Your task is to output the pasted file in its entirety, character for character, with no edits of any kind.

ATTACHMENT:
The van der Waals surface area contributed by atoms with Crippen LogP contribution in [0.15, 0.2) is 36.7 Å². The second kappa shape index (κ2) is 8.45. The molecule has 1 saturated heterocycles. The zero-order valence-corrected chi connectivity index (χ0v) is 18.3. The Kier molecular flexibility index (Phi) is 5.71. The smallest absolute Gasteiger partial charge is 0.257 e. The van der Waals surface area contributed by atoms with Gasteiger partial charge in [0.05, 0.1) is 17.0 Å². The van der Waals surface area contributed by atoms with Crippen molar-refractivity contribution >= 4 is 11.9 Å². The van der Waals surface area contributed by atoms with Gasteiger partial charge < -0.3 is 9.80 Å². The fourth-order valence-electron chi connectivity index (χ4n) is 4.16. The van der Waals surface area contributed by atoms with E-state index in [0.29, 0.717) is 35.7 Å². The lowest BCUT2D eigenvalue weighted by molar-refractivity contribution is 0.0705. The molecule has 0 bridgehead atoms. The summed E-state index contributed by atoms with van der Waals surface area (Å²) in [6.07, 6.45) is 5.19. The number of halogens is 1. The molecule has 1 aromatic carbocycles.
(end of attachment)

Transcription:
The van der Waals surface area contributed by atoms with Crippen LogP contribution in [0.15, 0.2) is 36.7 Å². The second kappa shape index (κ2) is 8.45. The molecule has 1 saturated heterocycles. The zero-order valence-corrected chi connectivity index (χ0v) is 18.3. The Kier molecular flexibility index (Phi) is 5.71. The smallest absolute Gasteiger partial charge is 0.257 e. The van der Waals surface area contributed by atoms with Gasteiger partial charge in [0.05, 0.1) is 17.0 Å². The van der Waals surface area contributed by atoms with Crippen molar-refractivity contribution >= 4 is 11.9 Å². The van der Waals surface area contributed by atoms with Gasteiger partial charge < -0.3 is 9.80 Å². The fourth-order valence-electron chi connectivity index (χ4n) is 4.16. The van der Waals surface area contributed by atoms with E-state index in [0.29, 0.717) is 35.7 Å². The lowest BCUT2D eigenvalue weighted by molar-refractivity contribution is 0.0705. The molecule has 0 bridgehead atoms. The summed E-state index contributed by atoms with van der Waals surface area (Å²) in [6.07, 6.45) is 5.19. The number of halogens is 1. The molecule has 1 aromatic carbocycles.